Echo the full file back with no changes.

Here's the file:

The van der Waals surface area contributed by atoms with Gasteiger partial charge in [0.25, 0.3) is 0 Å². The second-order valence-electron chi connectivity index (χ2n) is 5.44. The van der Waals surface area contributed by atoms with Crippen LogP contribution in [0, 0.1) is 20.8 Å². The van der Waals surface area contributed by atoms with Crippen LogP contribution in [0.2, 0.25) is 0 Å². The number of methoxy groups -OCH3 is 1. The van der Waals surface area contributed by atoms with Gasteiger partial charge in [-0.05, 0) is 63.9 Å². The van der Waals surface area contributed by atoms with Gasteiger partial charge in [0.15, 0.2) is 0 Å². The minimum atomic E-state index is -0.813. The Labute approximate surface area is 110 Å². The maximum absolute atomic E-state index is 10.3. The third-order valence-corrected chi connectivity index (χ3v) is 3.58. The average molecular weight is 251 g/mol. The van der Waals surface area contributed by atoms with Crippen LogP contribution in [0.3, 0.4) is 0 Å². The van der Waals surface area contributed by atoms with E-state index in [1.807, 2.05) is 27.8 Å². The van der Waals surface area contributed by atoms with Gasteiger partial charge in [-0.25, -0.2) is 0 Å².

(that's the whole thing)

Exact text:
The van der Waals surface area contributed by atoms with Gasteiger partial charge in [0.25, 0.3) is 0 Å². The second-order valence-electron chi connectivity index (χ2n) is 5.44. The van der Waals surface area contributed by atoms with Crippen LogP contribution in [0, 0.1) is 20.8 Å². The van der Waals surface area contributed by atoms with Crippen LogP contribution in [0.2, 0.25) is 0 Å². The number of methoxy groups -OCH3 is 1. The van der Waals surface area contributed by atoms with Gasteiger partial charge in [-0.05, 0) is 63.9 Å². The van der Waals surface area contributed by atoms with Gasteiger partial charge in [0.15, 0.2) is 0 Å². The minimum atomic E-state index is -0.813. The Labute approximate surface area is 110 Å². The maximum absolute atomic E-state index is 10.3. The third-order valence-corrected chi connectivity index (χ3v) is 3.58. The average molecular weight is 251 g/mol. The van der Waals surface area contributed by atoms with Crippen LogP contribution in [0.3, 0.4) is 0 Å². The van der Waals surface area contributed by atoms with E-state index in [1.807, 2.05) is 27.8 Å². The van der Waals surface area contributed by atoms with Gasteiger partial charge in [-0.25, -0.2) is 0 Å².